Where 007 goes, I follow. I have mentioned my status as a slavering James Bond fan boy before in passing. I can't help it. I just love James Bond - the films, the books, everything. To me, there is no better way to spend two hours than watching an arrogant self-centred man seduce beautiful women, drop sarcastic comments, and perform outrageous acts of deplorable murder for his country. Before blowing up an entire building. You get sex, violence and comedy; what more could you possibly want?
Unless you've just emerged from a comatose state, you'll be aware that the new Bond film, Quantum of Solace, hit the cinemas on October 31st. It's become a tradition that my friend Mike and I attend the first showing of a new Bond, going way back to 1997, when we were just students and so we could afford to waste a morning watching Tomorrow Never Dies (not that watching a Bond film is ever a waste of time). Now we're "grown up", it's become more difficult to organise - we have jobs, and responsibilities, and in Mike's case, even a child to enter the equation. But somehow we still manage to book a day off to go and watch various things explode (and here's my potted review, incidentally: AMAZING. Amazing in a different way to Casino Royale, but amazing nonetheless. Go see it. That wasn't a suggestion.)
I took advantage of this day off to book another one specifically for tarting purposes. My last few posts have been sadly devoid of me actually getting out and about (apart from the Chester Rant, and even that was accidental), so I thought it was about time I got out and filled in a hole on the map.
Out on the Northern Line were four stations which remained uncollected, mainly due to Merseyrail's improvement schemes. They've been rebuilding Bootle Oriel Road for well over a year, and so I left it off the list so I could witness it in its completed state.
But before all that, I had to get to Liverpool, and I went over to the city with The Bf first thing to try and get a Wirral Line station. I've avoided the city centre's four stations, by and large, ever since Mr D in one of the old posts suggested that I finish with all four of them in a grand victory loop. The idea really appealed to me, and I came up with an idle concept of a four way pub crawl (not so much a crawl as a mild skip) - alighting at each station, capturing it for posterity, then having a pint of Liverpool's own Cains beer in a nearby bar. Assuming Cains is still going when I finish. Moorfields, I know, was caught right at the start: but I still haven't done the Old Hall Street entrance, and besides, I can go there again just for the hell of it.
On top of this, James Street has had its main ticket hall rebuilt completely, and so I didn't want to go there until it was done. The early start did mean that I had the chance to capture an alternative entrance however: the one to Water Street, which is housed in the basement of the India Buildings. It's only open at peak times, so this seemed like the best way to get it - much to my asthmatic other half's discomfort. To get to the ticket hall, you have to negotiate this tunnel.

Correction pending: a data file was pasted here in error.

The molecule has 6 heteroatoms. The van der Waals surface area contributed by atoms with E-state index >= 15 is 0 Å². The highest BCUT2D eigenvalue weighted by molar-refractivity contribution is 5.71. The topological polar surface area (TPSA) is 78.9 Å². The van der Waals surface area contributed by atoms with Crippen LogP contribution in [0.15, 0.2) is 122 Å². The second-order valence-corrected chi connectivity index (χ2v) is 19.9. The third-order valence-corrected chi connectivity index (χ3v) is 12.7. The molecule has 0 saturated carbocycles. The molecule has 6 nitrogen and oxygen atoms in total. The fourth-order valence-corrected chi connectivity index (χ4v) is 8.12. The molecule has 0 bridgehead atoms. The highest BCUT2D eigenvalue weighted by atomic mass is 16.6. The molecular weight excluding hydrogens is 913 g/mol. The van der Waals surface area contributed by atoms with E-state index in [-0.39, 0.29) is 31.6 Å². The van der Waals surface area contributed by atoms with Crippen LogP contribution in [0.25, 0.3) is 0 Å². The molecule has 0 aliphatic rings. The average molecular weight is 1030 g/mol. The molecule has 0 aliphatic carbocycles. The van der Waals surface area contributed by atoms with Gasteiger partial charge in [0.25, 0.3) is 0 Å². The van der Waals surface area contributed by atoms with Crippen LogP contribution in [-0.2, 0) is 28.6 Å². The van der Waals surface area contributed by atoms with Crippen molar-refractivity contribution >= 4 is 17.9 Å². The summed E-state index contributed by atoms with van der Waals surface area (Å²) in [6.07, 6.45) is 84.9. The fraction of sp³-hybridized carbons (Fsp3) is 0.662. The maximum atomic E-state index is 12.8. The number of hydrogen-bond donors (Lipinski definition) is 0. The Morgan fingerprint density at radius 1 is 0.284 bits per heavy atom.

Doesn't look like much, does it? Think again. Cunningly hidden inside the tunnel are vast fans, which suck the oxygen out and leave you a pitiless, airless husk, gasping for breath. Ok, I may have lied about the fans, but there's something about this tunnel which makes it a challenge to even the fittest. It's something to do with the way it's angled - deceptively straight, but in reality a relentless uphill slog to get you to street level. The cunning gentle twist in its passage also disguises its length, so you think it's about to end, but no! There's still another 20 yards to go.
Gasping for breath, and with The Bf sucking in a frankly disturbing way on his Ventolin, we emerged into the ticket hall. Because it's just an auxilliary entrance, Merseyrail have pretty much ignored it - and thank God. There's a bit of 70s unpleasantness with the ticket window (which looked unmanned), and the Colour Tsars have been out again with the yellow and grey, but the rest is pure pleasure.
(Apologies for the blurring). Beautiful tiling, lovely ceiling details - just marvellous. I particularly liked the telephone booths: their symmetry, either side of the exit, was of course a definite pleasure for me, but they also summoned up 30s glamour: flappers calling cabs after nights of scandalous indulgence, monocled businessmen making terribly important international calls, journalists with paper stuck in their bowlers calling in a scoop at the last moment. It's a shame it's been allowed to decay. I know no-one uses telephone booths any longer, but it could be scrubbed up a bit, an old two-part phone could be installed for show, and it could be discreetly lit. A little bit of charm to distract the commuters on their way to the offices - or would it be wasted on the head down scurriers who breezed past me and my camera, oblivious to everything?
Eventually we had to get on with things, so it was out onto the street to tart the entrance - though I was surprised to see there's no actual station sign outside. If you squint below, you can just about see the name on the map by my shoulder: